submissions by up-and-coming local Jewish artists for possible
inclusion in its annual show of emerging Jewish artists. The winners will be showcased in an evening of cutting-edge comedy, music, storytelling and film
at the Fourth Annual New York's Best Emerging Jewish Artists on
Wednesday, June 17. The show will take place in Edmond J. Safra Hall,
the Museum's 375-seat-theater, which features state-of-the-art light
and sound systems and a Fazioli grand piano.
musicians, singers, comedians, poets, spoken word artists and dancers
are invited to send performance samples by April 13 to Sarah Wolff at
the Museum of Jewish Heritage, 36 Battery Place, NY, NY 10280.
Inquiries may be sent to [email protected] with Emerging Artist in the
To be eligible, performers must: be at least 18
years old by May 1; submit materials informed by Jewish themes or
identity; and be based in the New York tri-state area. Finalists may be
required to audition at the Museum for the judging committee.
a maximum of two (2), five to ten minute samples in DVD or CD format -
cued to play or including a cue time - that best represents the work
that would be performed if selected. Do not submit originals; materials
will not be returned. Samples must be labeled individually with the
applicant's name, address, phone number, e-mail address and title.
Include a brief description of the work. If possible, also enclose
artist bios and/or photos. Please include a self-addressed, stamped
Submissions must be post-marked or received no later than 5 p.m. on April 13.
Up to four winners will be notified by phone by May 13 and will receive $250 for the performance.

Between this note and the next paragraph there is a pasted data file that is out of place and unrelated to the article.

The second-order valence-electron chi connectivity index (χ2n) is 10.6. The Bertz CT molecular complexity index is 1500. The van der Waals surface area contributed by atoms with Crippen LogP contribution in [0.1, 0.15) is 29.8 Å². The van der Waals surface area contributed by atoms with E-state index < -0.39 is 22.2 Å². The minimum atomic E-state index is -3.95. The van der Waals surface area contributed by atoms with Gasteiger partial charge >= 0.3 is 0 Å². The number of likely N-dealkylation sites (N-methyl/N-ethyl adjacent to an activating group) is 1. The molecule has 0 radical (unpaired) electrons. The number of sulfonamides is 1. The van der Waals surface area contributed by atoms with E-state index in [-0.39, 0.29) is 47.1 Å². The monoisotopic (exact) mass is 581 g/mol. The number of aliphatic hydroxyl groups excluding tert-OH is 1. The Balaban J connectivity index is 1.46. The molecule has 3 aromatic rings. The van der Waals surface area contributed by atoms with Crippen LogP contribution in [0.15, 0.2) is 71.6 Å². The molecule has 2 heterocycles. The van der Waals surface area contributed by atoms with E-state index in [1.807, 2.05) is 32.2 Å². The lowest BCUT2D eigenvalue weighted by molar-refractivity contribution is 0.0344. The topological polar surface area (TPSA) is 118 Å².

ˇˇˇ Free studio space for visual artists and writers
The Lower Manhattan Cultural Council (LMCC) is offering free studio space to visual artists and writers. The program provides Lower Manhattan workspace for nine months, a one-time stipend, access to a community of peers, weekly Salon evenings with arts and literary professionals and exposure to new audiences through open studios and other public programs. The application for the program is available at http://lmcc.net/art/index.html and must be submitted by April 9 at 5 p.m.
ˇˇˇ Book discussion group at New Amsterdam Branch Library
The New Amsterdam Branch of The New York Public Library has a book discussion group that meets Monday nights at 6 p.m. through July 20. The next book on the schedule is Middlesex by Jeffrey Eugenides. The discussion will take place on April 20. The New Amsterdam Branch is at 9 Murray St.; Phone: 212-732-8186; E-mail: [email protected]. The New Amsterdam Branch Library is open Mon.-Sat. from 10 a.m. with varying hours of closing.
Elected officials serving Lower Manhattan
Rep. Jerrold Nadler (8th Congressional District)
2334 Rayburn House Office Building, Washington, DC 20515; Tel. 202-225-5635
Web address for e-mailing Rep. Nadler: www.house.gov/nadler/emailform.shtml
(For policy issues)
Rep. Jerrold Nadler
201 Varick Street, Suite 669, New York, NY 10014; Tel. 212-367-7350
(For personal issues dealing with a federal agency or other issues or concerns in Rep. Nadler's district)
Assemblyman Sheldon Silver (64th Assembly District)
250 Broadway, Suite 2307, New York, NY 10007; Tel. 212-312-1420
E-mail: [email protected]
Assemblymember Deborah Glick (66th Assembly District)
853 Broadway, Suite 1518, New York, NY 10003; Tel. 212-674-5153
Web address for e-mailing Rep. Glick: http://assembly.state.ny.us/mem/?ad=066&sh=con
State Sen. Daniel Squadron (25th Senate District)
Lower Manhattan District Office
250 Broadway, Suite 2011, New York, NY 10007; Tel. 212-298-5565
E-mail: [email protected]
Council Member Alan J. Gerson (District 1)
51 Chambers St., Suite 429, New York, NY 10007; Tel. 212-788-7722
E-mail: [email protected]
Council Member Alan J. Gerson
250 Broadway, 18th floor, New York, NY 10007; Tel. 212-788-7259